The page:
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Online personal data thefts on the rise in Shanghai

By Zhou Wenting (China Daily)

09:14, July 31, 2013

Public prosecutors in Shanghai warned of a sharp increase in theft of personal information online, with criminals stealing and selling data for various criminal purposes, ranging from telecom fraud to racketeering.

According to prosecutors, there was only one such case involving eight suspects during the first half of 2012, but the same period in 2013 has seen 30 cases involving 57 suspects.

"More than half of the suspects committed the crime by taking advantage of their positions, and their motive is to promote products or obtain money by the transaction," Gu Xiaomin, director of the public prosecution division of the Shanghai People's Procuratorate, said at a news conference on Monday.

He said that many cases involve employees in online shopping companies passing on the financial data obtained from their customers. Most of the suspects are under 30 years of age and have a good educational background, at least a college degree, with some holding PhDs.

Pudong prosecution agency investigated 10 cases involving the leak of more than 20 million items of information, including member information from some shopping websites. The information was leaked by an employee at a shopping platform who had access to the company's core database.

Prosecutors identified one suspect as a man named Xu, the former director of operations for Yihaodian, a major Chinese online grocery store. They said Xu had incited his former colleague, a man named Peng, to obtain the password for the company's database, which he did with the help of a technician named Miao.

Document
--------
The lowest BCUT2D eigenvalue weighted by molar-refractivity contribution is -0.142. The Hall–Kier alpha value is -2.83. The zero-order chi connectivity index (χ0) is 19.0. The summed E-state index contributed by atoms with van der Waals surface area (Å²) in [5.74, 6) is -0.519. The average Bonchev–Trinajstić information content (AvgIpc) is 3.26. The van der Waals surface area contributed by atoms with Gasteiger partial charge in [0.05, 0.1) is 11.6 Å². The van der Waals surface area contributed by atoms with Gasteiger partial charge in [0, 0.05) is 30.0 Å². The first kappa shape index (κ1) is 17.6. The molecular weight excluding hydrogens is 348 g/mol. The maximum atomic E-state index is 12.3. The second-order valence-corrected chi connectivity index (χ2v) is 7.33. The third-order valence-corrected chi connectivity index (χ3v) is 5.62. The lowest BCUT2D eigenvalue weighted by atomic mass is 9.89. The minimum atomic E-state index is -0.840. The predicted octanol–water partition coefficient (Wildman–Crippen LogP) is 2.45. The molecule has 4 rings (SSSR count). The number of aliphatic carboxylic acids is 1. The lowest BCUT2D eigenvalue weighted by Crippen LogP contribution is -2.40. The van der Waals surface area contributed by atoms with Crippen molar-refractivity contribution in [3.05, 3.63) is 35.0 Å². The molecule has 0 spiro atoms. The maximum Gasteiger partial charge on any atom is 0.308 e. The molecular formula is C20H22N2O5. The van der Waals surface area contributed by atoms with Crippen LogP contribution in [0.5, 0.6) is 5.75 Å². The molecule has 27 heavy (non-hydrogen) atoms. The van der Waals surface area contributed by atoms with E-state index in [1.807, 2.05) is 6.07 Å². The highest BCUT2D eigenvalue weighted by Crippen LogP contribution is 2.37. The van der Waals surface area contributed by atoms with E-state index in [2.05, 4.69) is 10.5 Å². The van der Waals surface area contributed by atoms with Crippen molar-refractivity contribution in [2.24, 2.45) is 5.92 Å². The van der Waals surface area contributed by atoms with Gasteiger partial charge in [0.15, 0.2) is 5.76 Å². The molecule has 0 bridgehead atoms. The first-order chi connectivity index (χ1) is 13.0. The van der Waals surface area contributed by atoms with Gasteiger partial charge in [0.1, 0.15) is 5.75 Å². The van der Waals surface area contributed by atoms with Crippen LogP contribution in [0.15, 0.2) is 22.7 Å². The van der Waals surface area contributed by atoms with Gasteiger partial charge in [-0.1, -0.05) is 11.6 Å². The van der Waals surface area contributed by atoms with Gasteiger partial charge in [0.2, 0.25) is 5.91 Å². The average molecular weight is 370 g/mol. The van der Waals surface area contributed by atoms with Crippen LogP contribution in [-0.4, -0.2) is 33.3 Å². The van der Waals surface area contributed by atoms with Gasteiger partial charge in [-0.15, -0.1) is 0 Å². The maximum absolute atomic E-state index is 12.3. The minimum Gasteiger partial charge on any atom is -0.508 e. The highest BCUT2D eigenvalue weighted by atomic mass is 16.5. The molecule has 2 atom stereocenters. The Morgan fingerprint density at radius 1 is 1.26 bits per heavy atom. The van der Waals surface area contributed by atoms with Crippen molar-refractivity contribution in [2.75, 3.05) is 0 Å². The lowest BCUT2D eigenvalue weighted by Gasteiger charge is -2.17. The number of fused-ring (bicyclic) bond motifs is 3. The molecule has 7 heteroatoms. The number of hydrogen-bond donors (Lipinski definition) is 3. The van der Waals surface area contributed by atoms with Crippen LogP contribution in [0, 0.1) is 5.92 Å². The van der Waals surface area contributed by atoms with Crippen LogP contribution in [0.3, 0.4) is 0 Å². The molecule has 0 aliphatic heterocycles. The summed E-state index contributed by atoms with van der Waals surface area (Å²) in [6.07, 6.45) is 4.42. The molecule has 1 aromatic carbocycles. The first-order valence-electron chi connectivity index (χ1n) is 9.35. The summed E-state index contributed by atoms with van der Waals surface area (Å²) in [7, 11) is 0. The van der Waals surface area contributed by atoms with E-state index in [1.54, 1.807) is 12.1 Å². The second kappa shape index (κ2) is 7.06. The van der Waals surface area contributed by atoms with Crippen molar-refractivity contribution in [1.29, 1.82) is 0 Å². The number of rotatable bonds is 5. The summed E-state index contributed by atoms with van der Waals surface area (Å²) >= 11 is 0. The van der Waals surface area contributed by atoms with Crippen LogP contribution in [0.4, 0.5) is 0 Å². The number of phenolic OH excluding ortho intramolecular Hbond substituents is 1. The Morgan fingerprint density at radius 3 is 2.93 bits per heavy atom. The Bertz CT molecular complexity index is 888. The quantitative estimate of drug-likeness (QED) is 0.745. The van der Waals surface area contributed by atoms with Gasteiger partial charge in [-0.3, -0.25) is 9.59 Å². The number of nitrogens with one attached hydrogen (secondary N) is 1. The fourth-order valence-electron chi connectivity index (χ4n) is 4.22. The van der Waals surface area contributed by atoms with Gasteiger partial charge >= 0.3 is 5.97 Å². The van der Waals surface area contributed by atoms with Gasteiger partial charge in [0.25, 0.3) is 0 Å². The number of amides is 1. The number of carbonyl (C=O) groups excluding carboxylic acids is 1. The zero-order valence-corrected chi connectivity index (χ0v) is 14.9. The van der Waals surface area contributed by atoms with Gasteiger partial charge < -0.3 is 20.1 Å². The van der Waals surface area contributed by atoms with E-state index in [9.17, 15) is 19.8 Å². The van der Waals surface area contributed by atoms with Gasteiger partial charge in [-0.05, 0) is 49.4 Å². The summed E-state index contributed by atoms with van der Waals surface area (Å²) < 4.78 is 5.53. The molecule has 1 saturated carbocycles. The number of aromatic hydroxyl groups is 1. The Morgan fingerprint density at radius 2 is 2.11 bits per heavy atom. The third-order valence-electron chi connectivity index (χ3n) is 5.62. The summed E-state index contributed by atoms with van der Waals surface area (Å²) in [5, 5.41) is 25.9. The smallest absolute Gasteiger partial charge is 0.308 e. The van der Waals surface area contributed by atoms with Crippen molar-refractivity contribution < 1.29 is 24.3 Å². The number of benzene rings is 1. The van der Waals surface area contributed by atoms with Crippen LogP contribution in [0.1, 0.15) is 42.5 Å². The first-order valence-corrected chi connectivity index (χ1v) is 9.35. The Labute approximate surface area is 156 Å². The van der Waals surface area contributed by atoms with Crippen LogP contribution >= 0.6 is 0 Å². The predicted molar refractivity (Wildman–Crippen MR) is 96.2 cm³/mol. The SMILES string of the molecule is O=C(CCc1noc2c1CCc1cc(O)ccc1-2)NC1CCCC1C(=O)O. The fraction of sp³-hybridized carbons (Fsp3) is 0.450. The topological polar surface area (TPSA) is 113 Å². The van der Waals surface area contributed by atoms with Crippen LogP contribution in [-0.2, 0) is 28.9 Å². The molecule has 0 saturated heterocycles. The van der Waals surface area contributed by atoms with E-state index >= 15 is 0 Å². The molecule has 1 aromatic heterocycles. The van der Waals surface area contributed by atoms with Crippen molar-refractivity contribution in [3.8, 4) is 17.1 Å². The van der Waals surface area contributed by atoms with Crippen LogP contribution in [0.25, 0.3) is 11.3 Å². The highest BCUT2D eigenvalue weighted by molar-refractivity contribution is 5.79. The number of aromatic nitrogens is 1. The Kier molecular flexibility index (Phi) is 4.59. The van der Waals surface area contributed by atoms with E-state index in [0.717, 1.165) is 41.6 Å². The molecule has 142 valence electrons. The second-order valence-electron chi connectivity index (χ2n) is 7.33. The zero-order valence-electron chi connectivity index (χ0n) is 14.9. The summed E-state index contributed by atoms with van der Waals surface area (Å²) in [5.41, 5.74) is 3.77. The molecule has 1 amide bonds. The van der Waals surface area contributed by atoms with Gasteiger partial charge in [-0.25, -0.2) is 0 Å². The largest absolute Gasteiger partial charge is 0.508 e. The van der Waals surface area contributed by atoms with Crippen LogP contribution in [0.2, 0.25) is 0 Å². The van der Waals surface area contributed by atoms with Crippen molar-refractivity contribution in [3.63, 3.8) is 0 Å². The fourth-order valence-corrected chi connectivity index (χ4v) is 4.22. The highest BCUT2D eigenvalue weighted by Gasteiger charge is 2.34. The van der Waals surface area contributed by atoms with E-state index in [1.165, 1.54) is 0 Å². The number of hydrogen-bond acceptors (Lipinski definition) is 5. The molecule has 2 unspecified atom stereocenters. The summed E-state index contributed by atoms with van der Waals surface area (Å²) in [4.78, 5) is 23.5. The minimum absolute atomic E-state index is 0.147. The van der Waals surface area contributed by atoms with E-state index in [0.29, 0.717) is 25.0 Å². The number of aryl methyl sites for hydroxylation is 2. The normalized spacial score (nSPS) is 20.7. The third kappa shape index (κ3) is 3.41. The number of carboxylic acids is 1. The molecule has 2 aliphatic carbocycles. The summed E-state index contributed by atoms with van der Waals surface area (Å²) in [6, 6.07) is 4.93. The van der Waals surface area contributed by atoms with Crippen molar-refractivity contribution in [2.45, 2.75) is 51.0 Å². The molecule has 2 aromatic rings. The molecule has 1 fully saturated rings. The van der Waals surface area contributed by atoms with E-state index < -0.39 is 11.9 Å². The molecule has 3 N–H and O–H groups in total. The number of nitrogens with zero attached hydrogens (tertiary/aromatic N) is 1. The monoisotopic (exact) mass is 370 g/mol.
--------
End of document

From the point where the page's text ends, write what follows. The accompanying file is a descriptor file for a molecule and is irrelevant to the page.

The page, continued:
Between October 2010 and September 2011, Peng logged on to the database three times and stole nearly 4 million items of client information, including their names, mobile phone numbers and addresses, prosecutors said.

Most of the stolen information was passed to sales people wishing to promote products. Some of those sales people even sold the information, publishing it online.

A manager of a handiwork company, who was identified as Liu by the prosecuting agency, paid around 4,000 yuan ($652) for personal information and then resold it to a dozen people across the country, making a profit of more than 40,000 yuan.

"The fact that some data was intentionally leaked by employees shows their lack of social integrity, as well as the loopholes in the confidentiality system of some businesses, such as allowing logging in to the database from a wide area network," said Wen Lan, a spokeswoman for the Shanghai People's Procuratorate.

The lack of social integrity is highlighted by one case, in which Shanghai police detained four suspects in June on suspicion of illegally purchasing the family details of at least 400 students online and then obtaining money from their parents by disguising themselves as surgeons and teachers and claiming the children required urgent medical treatment.

Concern over the security of personal data is not restricted to online shopping, however. Some have also expressed concern of data security at government agencies.

Yi Shenghua, director of criminal cases at the Yingke Law Firm in Beijing, told China Daily, "Authorities should limit who has access to citizens' information within government departments."

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